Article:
Giving Back with a Lesson: Mililani High School Alumni Returns to Educate Students on Law


Shelby Seu

Students in the Debate of Democracy course at Mililani High School received interactive lectures from guest speakers on certain topics regarding the law. One guest speaker was MHS’s own Sarah Nishioka, who graduated as a part of the 2010 class. Nishioka is a government attorney with the Office of the Public Defender. She, among other colleagues, represents indigenous people of the State of Hawaii who have been charged with crimes and cannot afford a lawyer.
“So law is what we use in our society to manage disputes, and prevent violence by giving people ways to solve their problems,” said Nishioka. “And I was always very interested in helping people solve problems, and trying to improve their lives through essentially coming to agreements with others, right, resolving conflict in nonviolent ways.”
Nishioka has been working with the organization for three years, allowing her to represent numerous people in her community. Nishioka’s position has exposed her to many different people from a variety of backgrounds, each going through a very challenging period of their lives. From clients to colleagues, diversity is prominent in the field of law, allowing her to expand her views and knowledge that improved her skills as a public defense attorney.
“I think personally, working as a public defender has exposed me to many different types of people. And it’s given me a greater understanding of the people who live in my community, and given me more compassion to the people around me, because I can see the things that they’re going through. So approaching them with understanding has been very useful. But looking at my colleagues, I can see that they come from all walks of life,” said Nishioka. “They come from every different high school on the island, every different background, and we all still managed to become attorneys and work successfully. So it just really impressed upon me the idea that anybody can practice law, and anybody can have a benefit to their community.”
Upon returning to MHS to give a lecture, Nishioka educated the students about law using a court case they had studied prior to the visit. The Massie Case, which began in 1931 and closed in 1932, consisted of two criminal cases. The first case was in regards to allegations of sexual assault, while the second held accusations of murder.
“It’s a historical event that highlights some really important problems in Hawaii as Hawaii developed into what it is today. Cross racial bias was a major issue in both Massie cases, there are issues of politics and corruption,” said Nishioka. “More than just the individual people involved in the case, the case represented a lot of conflicts that we’re having happening in Hawaii as a society and in the United States as a whole.”
As students dissected the Massie Case, issues such as cross-racial bias appeared to play a part in the final verdict. They were encouraged to speak their opinions and feelings on the Massie case and how it was handled. Some expressed their feelings of disappointment and frustration, while others came up with alternative techniques investigators or prosecutors could have utilized during the duration of the case.
“Everyone I talked to today, talked about the fact very respectfully for everyone involved. But you know, they were honest. And they were thinking deeply about the injustices in the case, whether the outcomes were right or wrong,” said Nishioka.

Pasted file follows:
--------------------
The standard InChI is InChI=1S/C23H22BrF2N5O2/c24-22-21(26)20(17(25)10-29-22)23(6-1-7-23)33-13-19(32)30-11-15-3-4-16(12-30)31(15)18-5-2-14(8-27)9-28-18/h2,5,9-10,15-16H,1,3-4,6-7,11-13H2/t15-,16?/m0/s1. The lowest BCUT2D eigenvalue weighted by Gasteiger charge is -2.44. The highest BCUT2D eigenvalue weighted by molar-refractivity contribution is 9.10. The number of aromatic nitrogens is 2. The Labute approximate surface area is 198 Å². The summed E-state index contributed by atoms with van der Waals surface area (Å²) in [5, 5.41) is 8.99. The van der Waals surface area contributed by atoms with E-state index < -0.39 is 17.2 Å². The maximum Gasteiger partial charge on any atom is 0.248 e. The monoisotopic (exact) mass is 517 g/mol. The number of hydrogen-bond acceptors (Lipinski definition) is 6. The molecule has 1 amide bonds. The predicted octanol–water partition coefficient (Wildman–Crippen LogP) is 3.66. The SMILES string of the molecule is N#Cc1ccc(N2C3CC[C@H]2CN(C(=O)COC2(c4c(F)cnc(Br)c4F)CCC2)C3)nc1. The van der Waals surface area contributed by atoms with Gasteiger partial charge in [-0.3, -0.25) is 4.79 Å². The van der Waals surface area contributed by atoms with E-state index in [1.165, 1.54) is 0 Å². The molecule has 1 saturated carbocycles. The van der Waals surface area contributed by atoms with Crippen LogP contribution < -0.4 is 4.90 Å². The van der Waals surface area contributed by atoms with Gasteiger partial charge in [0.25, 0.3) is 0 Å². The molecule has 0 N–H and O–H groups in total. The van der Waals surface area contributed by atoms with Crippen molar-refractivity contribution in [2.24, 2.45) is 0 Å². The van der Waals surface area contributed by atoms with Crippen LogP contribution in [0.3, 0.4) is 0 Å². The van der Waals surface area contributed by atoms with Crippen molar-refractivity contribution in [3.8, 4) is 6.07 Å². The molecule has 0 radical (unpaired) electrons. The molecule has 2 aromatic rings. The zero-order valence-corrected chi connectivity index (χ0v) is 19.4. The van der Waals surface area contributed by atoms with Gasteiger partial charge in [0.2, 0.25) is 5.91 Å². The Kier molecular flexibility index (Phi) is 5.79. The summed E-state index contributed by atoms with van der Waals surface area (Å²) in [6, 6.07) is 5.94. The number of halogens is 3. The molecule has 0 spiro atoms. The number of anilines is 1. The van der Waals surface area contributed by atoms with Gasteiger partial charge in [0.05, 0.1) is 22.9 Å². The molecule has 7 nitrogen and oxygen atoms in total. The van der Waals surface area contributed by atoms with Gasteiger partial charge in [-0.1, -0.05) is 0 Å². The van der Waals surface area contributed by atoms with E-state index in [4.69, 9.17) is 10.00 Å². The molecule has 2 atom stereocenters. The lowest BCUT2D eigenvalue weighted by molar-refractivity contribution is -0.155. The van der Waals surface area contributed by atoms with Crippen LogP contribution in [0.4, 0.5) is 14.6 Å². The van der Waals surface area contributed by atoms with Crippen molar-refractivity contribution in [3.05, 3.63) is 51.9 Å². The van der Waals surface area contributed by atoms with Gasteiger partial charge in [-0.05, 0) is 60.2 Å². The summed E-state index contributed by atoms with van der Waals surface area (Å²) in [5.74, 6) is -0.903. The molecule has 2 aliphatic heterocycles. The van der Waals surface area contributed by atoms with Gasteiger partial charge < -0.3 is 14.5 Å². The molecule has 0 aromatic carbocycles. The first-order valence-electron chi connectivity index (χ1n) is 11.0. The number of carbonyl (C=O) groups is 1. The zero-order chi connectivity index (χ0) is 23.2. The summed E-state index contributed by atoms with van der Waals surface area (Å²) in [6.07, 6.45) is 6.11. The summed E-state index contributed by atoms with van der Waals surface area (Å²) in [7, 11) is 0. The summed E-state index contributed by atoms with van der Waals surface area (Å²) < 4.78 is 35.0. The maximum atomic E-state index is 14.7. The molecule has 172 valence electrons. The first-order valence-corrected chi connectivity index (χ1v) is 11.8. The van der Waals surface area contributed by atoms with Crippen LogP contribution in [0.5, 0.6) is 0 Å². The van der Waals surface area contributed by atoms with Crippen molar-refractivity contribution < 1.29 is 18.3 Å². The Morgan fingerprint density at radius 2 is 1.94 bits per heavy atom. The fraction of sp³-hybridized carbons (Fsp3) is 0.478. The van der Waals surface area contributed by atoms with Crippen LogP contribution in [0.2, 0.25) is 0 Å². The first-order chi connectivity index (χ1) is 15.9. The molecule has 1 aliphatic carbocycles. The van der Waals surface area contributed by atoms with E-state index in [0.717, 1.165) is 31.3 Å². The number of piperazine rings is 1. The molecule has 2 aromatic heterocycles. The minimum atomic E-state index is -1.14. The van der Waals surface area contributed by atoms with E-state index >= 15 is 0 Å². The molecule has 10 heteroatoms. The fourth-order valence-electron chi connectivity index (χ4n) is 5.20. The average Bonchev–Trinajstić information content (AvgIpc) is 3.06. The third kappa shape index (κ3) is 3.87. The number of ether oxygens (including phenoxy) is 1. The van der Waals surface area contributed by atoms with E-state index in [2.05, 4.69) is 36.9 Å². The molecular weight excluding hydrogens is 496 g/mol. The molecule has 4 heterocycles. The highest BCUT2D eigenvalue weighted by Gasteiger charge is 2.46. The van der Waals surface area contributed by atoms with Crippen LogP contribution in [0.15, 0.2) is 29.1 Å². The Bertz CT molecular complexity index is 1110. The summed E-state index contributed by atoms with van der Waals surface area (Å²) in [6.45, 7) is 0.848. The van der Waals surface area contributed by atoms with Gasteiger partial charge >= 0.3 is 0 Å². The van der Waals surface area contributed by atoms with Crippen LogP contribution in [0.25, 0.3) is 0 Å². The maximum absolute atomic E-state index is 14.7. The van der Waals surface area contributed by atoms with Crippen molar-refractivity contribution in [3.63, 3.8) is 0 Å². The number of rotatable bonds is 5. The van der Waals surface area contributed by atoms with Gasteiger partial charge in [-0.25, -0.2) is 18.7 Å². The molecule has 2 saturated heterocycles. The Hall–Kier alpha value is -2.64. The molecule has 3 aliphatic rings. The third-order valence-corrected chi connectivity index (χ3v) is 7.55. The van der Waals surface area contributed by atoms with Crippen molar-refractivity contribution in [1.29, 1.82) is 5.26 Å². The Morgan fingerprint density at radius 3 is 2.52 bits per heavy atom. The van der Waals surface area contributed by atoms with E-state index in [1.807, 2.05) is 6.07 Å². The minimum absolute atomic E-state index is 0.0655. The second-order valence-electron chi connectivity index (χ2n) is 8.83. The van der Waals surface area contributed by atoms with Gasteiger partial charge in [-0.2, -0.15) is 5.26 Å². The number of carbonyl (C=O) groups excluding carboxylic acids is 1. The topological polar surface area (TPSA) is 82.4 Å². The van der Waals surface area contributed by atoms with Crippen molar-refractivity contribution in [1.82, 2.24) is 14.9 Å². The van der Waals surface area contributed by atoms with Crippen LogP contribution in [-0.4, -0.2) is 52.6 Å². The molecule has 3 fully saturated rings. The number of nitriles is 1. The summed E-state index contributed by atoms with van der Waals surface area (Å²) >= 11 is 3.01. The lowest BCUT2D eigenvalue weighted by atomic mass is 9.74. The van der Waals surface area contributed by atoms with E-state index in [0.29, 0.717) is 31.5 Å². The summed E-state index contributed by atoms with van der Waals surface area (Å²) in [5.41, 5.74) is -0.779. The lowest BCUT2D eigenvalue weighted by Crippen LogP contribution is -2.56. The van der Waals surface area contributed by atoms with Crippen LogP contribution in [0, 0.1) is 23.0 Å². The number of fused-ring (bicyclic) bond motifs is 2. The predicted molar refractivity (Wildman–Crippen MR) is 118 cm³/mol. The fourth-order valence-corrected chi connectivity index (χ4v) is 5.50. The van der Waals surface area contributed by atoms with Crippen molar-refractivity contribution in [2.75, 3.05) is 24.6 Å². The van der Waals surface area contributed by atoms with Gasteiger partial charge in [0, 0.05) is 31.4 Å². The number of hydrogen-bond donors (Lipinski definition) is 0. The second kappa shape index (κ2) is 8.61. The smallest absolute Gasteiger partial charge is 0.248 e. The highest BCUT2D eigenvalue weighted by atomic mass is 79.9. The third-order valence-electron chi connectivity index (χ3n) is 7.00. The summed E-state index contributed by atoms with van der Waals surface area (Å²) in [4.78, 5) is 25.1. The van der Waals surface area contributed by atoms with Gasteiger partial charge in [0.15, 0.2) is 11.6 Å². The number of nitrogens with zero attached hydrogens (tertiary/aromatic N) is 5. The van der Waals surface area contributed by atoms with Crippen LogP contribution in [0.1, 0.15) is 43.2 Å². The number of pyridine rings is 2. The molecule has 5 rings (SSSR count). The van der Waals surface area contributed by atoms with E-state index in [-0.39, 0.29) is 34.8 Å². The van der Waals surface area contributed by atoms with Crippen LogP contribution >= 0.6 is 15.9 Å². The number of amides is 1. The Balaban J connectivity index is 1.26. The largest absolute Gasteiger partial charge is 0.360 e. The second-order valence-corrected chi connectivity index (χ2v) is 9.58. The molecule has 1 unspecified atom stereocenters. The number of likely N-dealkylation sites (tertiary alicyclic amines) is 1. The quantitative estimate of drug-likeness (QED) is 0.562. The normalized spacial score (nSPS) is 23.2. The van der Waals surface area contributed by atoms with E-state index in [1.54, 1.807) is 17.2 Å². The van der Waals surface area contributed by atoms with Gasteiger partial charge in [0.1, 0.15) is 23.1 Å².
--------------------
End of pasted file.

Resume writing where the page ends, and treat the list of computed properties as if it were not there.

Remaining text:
Discussing one’s own opinions and views seemed to be too large of a hurdle to overcome for some students during the lecture. As someone who described themselves as a quiet student during their high school career, Nishioka believed that it becomes difficult to express yourself nowadays because everybody is very concerned about how others perceive them. However, she encourages those to speak up. Nishioka understands that there may be fears and concerns stopping one from doing so, but she believes everyone has a right to speak their own minds and be heard.
“When you share an opinion, you always kind of have to weigh not only your right to freedom of speech, but also the potential consequences of your speech. You know, you guys are young folks. So you’re still kind of figuring out what is or is not okay. And, honestly, you’re still figuring out what you really think about things,” said Nishioka. “But I think expressing yourself is an important way to figure that stuff out. Practice makes perfect, even when it comes to your own personal thoughts and opinions. And you can’t think about things and revise your positions or grow as a person, unless you put yourself out there a little bit.”
For those who are interested in pursuing a career in law, Nishioka lists a few important skills that should be developed beforehand. According to Nishioka, every lawyer must be skillful in reading, writing, and public speaking. However, above all else a lawyer must have a passion for what they do. Some tend to question going into law because their passion may not align with what they believe law to be. However, law covers a variety of areas from the marketing industry to criminal defense.
“There are laws about everything under the sun. So no matter what you’re interested in, there’s a type of law or an area of law that you can get into,” said Nishioka. “Whether it be science, or sports, or entertainment or beauty. There are lawyers out there helping people in those industries every single day. So if you’re interested in a subject matter, that doesn’t seem very legal, it could be so don’t count yourself out.”
She also believes that listening carefully to others is a very important skill because everyone has something to say. Part of being a lawyer or in the field of justice is deciding whether one’s words are truthful or helpful. Yet, according to Nishioka, before you even speak, listening is the way that you get information about your world.